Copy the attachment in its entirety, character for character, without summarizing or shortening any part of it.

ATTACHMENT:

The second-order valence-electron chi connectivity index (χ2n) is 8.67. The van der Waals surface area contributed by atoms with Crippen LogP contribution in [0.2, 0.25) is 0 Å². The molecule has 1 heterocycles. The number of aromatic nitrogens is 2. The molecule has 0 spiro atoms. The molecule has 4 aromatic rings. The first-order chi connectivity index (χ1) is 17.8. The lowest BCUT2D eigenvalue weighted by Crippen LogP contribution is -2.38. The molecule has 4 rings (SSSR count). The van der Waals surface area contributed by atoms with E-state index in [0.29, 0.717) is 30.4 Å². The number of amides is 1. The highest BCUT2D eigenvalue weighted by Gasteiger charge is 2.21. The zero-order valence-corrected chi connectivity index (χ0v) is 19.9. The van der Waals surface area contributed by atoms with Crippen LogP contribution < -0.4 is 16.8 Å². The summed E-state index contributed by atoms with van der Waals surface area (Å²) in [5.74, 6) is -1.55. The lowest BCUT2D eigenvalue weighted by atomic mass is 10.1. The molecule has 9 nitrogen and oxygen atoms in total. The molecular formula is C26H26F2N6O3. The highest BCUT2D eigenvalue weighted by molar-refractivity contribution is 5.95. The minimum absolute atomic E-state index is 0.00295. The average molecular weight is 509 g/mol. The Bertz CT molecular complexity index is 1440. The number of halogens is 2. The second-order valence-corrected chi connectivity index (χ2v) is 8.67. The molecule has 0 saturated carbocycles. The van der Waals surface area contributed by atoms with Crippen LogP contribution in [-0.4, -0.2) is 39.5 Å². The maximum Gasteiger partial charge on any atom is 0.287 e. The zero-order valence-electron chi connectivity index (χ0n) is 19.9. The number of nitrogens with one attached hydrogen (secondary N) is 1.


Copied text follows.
The second-order valence-electron chi connectivity index (χ2n) is 8.67. The van der Waals surface area contributed by atoms with Crippen LogP contribution in [0.2, 0.25) is 0 Å². The molecule has 1 heterocycles. The number of aromatic nitrogens is 2. The molecule has 0 spiro atoms. The molecule has 4 aromatic rings. The first-order chi connectivity index (χ1) is 17.8. The lowest BCUT2D eigenvalue weighted by Crippen LogP contribution is -2.38. The molecule has 4 rings (SSSR count). The van der Waals surface area contributed by atoms with E-state index in [0.29, 0.717) is 30.4 Å². The number of amides is 1. The highest BCUT2D eigenvalue weighted by Gasteiger charge is 2.21. The zero-order valence-corrected chi connectivity index (χ0v) is 19.9. The van der Waals surface area contributed by atoms with Crippen LogP contribution < -0.4 is 16.8 Å². The summed E-state index contributed by atoms with van der Waals surface area (Å²) in [5.74, 6) is -1.55. The lowest BCUT2D eigenvalue weighted by atomic mass is 10.1. The molecule has 9 nitrogen and oxygen atoms in total. The molecular formula is C26H26F2N6O3. The highest BCUT2D eigenvalue weighted by molar-refractivity contribution is 5.95. The minimum absolute atomic E-state index is 0.00295. The average molecular weight is 509 g/mol. The Bertz CT molecular complexity index is 1440. The number of halogens is 2. The second-order valence-corrected chi connectivity index (χ2v) is 8.67. The molecule has 0 saturated carbocycles. The van der Waals surface area contributed by atoms with Crippen LogP contribution in [-0.4, -0.2) is 39.5 Å². The maximum Gasteiger partial charge on any atom is 0.287 e. The zero-order valence-electron chi connectivity index (χ0n) is 19.9. The number of nitrogens with one attached hydrogen (secondary N) is 1.